Kindle best-seller list, you'll see a host of products that mainly appeal to women, and only a few aimed at men. Priced at $119 ($89 if you accept Amazon ads on it) the PaperWhite is bright enough to read with the lights out, and will run for eight weeks between charges with that light turned on. (This last drew gasps from the live audience.) Bezos then showed a chart, without numbers, indicating sales of Kindle books are now double those of physical books. He also spent considerable time on the company's self-publishing services. Bezos aims to own both reading and publishing -- he wants the next "50 Shades of Gray" to just show up on the store, and maybe it will. To push that even further, there's a new "Kindle Serials" feature. Buy all installments of an ongoing project for one low price. I well remember reading, 10 years ago, of how even big-name authors were dreaming of ditching their publishers and going to a model like this. Here it is. Reporters, most of them men, almost slept through the e-reader presentation, and the stock even fell during it. They woke up only after Bezos moved on to his new tablets (and there are two -- a 7-inch and a 9-inch). But even here Bezos emphasized the Kindle's positioning as a service, not a product. The Fire is a channel to everything Amazon sells, physical and digital, and the features are geared toward that. For instance. The new Fire supports MIMO, a faster WiFi feature found in 802.11N routers. Great for downloading movies before heading out on that trans-Pacific flight. There's more memory, to store more stuff, and Dolby sound, so those movies sound better. There is social networking support, and with the front-facing camera you can Skype mom, or your friends, all night and day. Plus X-Ray, a feature that connects back to the Amazon site so you can find out more about the actors you're watching.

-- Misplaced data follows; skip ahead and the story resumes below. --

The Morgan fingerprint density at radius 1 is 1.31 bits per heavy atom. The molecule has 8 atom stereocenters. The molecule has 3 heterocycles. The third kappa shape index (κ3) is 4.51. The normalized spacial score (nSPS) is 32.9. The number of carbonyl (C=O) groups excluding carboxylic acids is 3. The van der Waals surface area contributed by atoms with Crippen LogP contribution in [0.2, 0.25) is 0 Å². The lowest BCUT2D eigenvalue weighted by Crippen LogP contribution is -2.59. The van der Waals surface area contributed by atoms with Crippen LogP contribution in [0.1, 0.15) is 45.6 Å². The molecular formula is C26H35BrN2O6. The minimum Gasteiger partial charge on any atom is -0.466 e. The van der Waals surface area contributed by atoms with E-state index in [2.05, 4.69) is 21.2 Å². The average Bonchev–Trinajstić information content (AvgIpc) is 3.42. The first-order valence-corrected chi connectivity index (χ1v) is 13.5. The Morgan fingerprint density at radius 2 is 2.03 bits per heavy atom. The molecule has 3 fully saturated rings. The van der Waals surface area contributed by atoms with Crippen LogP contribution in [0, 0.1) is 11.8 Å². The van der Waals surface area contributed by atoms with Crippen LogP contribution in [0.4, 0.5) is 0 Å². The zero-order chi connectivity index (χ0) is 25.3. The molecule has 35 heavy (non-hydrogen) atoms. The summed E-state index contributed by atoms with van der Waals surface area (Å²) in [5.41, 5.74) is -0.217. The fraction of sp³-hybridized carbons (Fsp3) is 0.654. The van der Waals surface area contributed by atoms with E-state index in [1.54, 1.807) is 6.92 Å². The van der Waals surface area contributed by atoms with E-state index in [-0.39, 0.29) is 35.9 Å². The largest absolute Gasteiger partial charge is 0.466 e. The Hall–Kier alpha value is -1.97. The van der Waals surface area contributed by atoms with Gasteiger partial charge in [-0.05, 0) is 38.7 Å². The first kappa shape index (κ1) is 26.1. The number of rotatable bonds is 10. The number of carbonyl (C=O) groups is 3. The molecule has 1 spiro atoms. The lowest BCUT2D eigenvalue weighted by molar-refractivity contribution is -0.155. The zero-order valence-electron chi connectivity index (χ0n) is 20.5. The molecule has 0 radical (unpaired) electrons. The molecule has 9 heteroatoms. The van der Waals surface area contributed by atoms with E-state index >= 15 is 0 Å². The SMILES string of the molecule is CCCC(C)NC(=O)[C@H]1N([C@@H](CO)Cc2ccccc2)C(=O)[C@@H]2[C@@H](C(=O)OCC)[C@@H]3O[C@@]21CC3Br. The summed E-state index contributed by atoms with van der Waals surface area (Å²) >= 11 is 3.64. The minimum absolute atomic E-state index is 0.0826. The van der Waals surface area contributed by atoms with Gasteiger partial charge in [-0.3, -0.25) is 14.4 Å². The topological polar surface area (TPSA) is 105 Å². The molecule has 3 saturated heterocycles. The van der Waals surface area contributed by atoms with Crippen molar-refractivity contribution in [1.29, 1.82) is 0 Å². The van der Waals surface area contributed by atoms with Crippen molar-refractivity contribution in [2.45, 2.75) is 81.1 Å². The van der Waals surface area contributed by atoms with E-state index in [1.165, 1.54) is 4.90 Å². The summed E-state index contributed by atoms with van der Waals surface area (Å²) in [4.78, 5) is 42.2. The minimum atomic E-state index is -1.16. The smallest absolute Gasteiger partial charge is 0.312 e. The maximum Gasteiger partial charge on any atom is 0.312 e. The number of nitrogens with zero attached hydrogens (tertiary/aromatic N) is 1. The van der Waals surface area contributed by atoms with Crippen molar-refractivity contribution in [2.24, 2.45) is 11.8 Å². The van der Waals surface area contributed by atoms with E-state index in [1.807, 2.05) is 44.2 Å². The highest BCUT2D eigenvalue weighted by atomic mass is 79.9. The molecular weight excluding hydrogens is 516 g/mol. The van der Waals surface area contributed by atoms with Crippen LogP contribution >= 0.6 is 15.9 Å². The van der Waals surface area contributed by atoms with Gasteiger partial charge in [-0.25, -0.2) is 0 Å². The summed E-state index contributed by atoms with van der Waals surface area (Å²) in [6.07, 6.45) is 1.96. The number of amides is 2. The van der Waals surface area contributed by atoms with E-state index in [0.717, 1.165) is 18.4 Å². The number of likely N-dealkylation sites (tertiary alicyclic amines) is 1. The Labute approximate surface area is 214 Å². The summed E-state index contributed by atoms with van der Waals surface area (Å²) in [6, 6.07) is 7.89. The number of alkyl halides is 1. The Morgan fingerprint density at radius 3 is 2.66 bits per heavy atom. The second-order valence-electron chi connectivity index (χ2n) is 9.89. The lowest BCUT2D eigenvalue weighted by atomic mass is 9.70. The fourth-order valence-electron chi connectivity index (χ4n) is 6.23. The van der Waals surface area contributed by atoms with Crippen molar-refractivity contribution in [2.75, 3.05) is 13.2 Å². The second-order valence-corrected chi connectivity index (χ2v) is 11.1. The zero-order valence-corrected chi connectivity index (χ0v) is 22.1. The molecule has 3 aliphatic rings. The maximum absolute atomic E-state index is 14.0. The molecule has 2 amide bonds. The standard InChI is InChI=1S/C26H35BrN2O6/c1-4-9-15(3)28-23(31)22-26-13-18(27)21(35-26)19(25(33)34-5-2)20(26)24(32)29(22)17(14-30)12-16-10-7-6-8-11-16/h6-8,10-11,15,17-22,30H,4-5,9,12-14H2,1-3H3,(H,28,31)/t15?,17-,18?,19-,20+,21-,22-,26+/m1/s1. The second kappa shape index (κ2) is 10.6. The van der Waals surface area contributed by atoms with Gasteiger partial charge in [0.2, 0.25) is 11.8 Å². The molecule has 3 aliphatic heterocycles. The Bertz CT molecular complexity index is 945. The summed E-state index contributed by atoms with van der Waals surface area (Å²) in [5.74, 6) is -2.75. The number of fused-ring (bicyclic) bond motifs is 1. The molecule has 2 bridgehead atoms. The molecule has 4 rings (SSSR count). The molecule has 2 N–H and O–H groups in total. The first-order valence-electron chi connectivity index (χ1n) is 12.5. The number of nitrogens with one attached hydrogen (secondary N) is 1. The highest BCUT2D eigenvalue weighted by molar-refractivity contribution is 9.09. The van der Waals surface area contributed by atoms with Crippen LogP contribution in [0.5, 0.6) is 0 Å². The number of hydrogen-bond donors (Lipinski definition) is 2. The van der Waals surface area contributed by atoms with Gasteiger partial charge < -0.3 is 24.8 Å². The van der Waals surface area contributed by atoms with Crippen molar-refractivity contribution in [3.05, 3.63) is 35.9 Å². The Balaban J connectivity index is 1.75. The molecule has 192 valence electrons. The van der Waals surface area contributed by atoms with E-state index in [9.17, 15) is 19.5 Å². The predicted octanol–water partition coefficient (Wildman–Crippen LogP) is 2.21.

Games are another media type, and the Fire has more simple games integration. But it adds a mom-friendly feature called FreeTime, which lets you give a Fire to your child but limit how much time they can spend with it. Now pull out your iPad and do your homework, kid. (Awww, mom!) The specs are there, but they're not the issue. There was no mention of the browser, but who cares about the Internet when Amazon is your only destination? Whether a media tablet is faster than an iPad is less relevant than the fact you have a shopping mall in your hand, a book to read on the train, a movie to watch on the plane, and price comparisons at the store. All through the press conference reporters argued about whether Amazon can make money with prices ranging from $69 for a slightly-updated Kindle with ads to $199 for a new Fire without. At the risk of angering all the Amazon bears I meet on investment boards, that too is not the point, my friend. The point is growth, the point is securing customers in a bearhug tighter than even Walmart ( WMT) can give them. If you're not putting every dollar that comes in back into growth, Bezos figures, it's wasted money. As the press conference went on the price of AMZN bounced between a low of $250 a share and a high of $252.44 -- the last, an all-time high. That's an earnings multiple of over 300. Revenue has doubled between 2009 and 2011, and you're looking at another big jump in 2012. All that money is going back into sustaining those sales and growing them further. Growth is the point. Loyalty among women, the hands the hold the pursestrings, is the point. Just as growing its cloud into a network and expanding that network globally is Bezos' point. Will that point sustain the stock? Stay tuned. At the time of publication, Blankenhorn owned no shares in the stocks mentioned here. This article is commentary by an independent contributor, separate from TheStreet's regular news coverage.